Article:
For decades, Albert Lee has added his chicken pickin’ licks to the music of Emmylou Harris, Eric Clapton and the Everly Brothers, and now he has brought out a stripped down acoustic album Highwayman – Julian Piper chats to him ahead of his London Acoustic Show performance…
It’s February 1976 and Elvis Presley is getting ready to hit the road; the mammoth swing through America will last all year and be his last roll of the dice. But he needs the best band around, and to call guitarist James Burton, who’s been playing with him off and on since 1969, is a logical step. At the time, Burton was playing with Emmylou Harris in her Hot Band, but his career started with teenage heartthrob Ricky Nelson. His biting guitar licks on Nelson’s pop songs, and work as a session player with just about everyone from the Monkees to Merle Haggard gained him a reputation as one of country music’s foremost pickers. A hard act to follow, but almost 40 years later, Albert Lee recalls how he got to fill the shoes of one of the hottest players on the planet.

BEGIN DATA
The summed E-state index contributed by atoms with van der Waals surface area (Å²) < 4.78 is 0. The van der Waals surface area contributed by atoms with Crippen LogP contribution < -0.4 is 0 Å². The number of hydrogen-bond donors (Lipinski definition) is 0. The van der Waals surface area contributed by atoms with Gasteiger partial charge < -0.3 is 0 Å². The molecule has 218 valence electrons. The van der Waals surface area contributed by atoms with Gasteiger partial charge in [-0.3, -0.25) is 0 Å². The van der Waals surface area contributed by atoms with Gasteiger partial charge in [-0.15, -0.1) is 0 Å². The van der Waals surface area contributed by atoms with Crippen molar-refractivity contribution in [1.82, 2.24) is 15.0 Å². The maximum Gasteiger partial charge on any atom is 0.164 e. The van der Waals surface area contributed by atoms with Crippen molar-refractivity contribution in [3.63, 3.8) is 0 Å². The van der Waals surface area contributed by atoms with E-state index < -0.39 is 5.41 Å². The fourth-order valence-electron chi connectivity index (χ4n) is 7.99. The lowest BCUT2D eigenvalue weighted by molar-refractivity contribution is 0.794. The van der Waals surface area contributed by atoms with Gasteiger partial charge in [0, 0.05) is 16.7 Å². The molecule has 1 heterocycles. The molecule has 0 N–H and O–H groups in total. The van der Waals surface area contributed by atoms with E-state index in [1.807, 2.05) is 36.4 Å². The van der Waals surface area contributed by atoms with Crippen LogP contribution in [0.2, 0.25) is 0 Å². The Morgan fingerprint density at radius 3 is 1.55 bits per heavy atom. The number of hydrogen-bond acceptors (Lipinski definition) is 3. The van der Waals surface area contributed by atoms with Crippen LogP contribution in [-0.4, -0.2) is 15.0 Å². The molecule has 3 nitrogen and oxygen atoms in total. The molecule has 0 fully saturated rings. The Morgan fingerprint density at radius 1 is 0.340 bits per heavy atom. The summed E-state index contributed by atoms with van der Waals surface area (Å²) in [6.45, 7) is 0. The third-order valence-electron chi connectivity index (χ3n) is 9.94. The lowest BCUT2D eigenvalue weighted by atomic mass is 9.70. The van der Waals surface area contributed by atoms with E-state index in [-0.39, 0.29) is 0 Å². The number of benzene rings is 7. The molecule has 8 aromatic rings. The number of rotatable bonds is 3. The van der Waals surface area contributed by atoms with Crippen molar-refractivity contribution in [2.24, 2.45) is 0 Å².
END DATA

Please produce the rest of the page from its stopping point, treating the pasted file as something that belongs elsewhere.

‘I’d been to see Emmylou a couple of times, and backstage I was talking with the band when they said, “Hey, Albert, what are you doing in the next couple of weeks?” James [Burton] was going to play with Elvis, and they asked me to fill in with the Hot Band. James ended up staying with Elvis – there was now way he could do both gigs, and so I slotted into Emmylou’s band. At first, a few people said, “Who’s this English guy?” but I won people over and was knocked out to be there; I was playing the type of music I loved and playing in this fantastic band!
I learnt a lot from playing with Emmylou because she had a great knack for picking great songs; it’s always been one of her fortes that she’s got a great ear for a tune,’ Albert says.
Albert left the band after a couple of years to tour behind a solo album, but he can’t have any regrets. Few guitarists can match his staggering career, one that includes working alongside Eric Clapton, the Everly Brothers, the Crickets, and just about every country player of note to have ever blown out of Nashville. For five decades, his ability to hang back, be one of the band, and only delivering his sparkling solos when needed, has marked him out as a sideman par excellence. Speaking from his Malibu Canyon home in Los Angeles, Albert sounds understandably pretty satisfied with the way things have turned out.